Congressman Steve Knight (R-Palmdale) once again made it into a story by a national political outlet, but not for his leadership in Congress or any legislative accomplishment. His name almost always surfaces when political reporters look at embattled Republicans facing tough re-election races. And Knight almost always comes out as one of the most, if not the very most, vulnerable Republican in California, as he did in the most recent news piece.
The latest in-depth look at Knight comes from Roll Call, a popular political journal on Capitol Hill and among political journalists. The article almost immediately delves into some of Knight’s vulnerabilities:
Shifts in demographics and political affiliations have Democrats optimistic they can unseat Knight in a district once considered a GOP stronghold. It’s emblematic of other Democratic targets this year — a suburban seat that Hillary Clinton carried in 2016 with an increasingly diverse population.
Some operatives in both parties say the changing dynamics and Knight’s recent fundraising numbers possibly make him the most vulnerable Republican incumbent in the Golden State, especially after GOP Reps. Darrell Issa and Ed Royce decided to retire.
Knight’s fundraising numbers have been anemic. He has twice been outraised by Democratic challenger Katie Hill, which is surprising, and even embarrassing, for an incumbent politician.
“A big plus to being a political incumbent is the easy access to campaign cash,” says the San Francisco Chronicle. “But the latest federal campaign finance figures, released this week by the Federal Election Commission, suggest some targeted Republicans may be squandering that advantage.”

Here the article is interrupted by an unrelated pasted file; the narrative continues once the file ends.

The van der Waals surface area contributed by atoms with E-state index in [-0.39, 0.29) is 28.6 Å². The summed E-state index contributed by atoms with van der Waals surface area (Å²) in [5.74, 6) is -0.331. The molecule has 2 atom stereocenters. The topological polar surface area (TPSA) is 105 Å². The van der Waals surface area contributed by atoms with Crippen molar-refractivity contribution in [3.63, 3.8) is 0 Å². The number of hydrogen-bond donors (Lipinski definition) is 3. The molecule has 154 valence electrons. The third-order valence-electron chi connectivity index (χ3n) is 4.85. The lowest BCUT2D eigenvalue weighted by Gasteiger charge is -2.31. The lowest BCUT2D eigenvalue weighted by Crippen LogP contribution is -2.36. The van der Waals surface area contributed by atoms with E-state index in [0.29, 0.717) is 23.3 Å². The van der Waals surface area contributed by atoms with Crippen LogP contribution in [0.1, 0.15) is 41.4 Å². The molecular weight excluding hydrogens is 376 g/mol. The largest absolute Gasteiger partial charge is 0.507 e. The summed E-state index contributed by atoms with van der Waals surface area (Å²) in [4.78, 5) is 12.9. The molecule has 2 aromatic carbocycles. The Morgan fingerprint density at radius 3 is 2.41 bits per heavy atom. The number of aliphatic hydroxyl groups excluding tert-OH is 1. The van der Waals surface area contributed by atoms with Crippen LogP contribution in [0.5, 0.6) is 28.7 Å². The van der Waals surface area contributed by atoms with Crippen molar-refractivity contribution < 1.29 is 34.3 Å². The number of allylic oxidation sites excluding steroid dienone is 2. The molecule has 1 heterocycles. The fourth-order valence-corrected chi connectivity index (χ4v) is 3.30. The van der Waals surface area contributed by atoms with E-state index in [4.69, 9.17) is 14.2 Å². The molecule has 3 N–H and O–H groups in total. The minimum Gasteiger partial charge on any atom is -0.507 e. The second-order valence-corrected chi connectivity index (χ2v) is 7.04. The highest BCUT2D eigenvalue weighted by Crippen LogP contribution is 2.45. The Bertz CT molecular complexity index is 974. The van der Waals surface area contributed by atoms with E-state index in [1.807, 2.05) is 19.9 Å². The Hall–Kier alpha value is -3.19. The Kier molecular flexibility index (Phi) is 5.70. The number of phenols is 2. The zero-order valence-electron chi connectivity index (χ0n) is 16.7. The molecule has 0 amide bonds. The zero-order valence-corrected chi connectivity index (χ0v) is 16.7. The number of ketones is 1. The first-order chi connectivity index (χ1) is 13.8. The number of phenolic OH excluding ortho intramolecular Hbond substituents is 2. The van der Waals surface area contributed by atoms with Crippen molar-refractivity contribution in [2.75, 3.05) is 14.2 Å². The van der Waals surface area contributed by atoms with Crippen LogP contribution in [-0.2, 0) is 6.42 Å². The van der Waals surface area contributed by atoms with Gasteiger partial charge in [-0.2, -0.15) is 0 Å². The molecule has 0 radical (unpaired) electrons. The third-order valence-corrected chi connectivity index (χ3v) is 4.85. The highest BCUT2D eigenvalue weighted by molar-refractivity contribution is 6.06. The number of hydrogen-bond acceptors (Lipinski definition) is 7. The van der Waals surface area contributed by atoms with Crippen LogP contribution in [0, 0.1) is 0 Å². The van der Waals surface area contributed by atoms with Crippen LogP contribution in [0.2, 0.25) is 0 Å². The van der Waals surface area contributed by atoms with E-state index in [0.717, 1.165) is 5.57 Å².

In April, a political reporter for Cook Political Report came up with a list of seven “risk factors” for Republican incumbents. In the entire country, only one member of Congress met all seven risk factors: Steve Knight.
Both Roll Call and Cook discuss Knight’s vote for the unpopular tax bill. As SoCal Daily previously reported, the impact of the tax bill on Knight’s residents could be painful.
In this year alone, Californians are going to pay $12 billion more in taxes, according to a recent study. In Los Angeles, homeowners could end up paying up to $76,000 more for a 30-year mortgage. The bill is wildly unpopular in California. Meanwhile, big Wall Street banks will enjoy a $19 billion kickback from the bill.
Meanwhile, despite casting votes out of line with his moderate district, Knight is confident in his re-election chances.
“People know me,” he said. “That’s really hard to beat.”
While he bragged about how often he has flown back to his district (“70 — seven zero — times last year”), Knight still manages to skip important events with constituents. When students convened a forum on gun violence, where views from across the political spectrum were discussed, Knight skipped out. In late April, Knight skipped a candidate forum with three Democrats vying to run against him, missing an opportunity to discuss tough issues with a fair-minded moderator.
For someone so universally viewed as vulnerable, Knight seems quite at ease avoiding forums where he might be asked tough questions about his short time in Congress.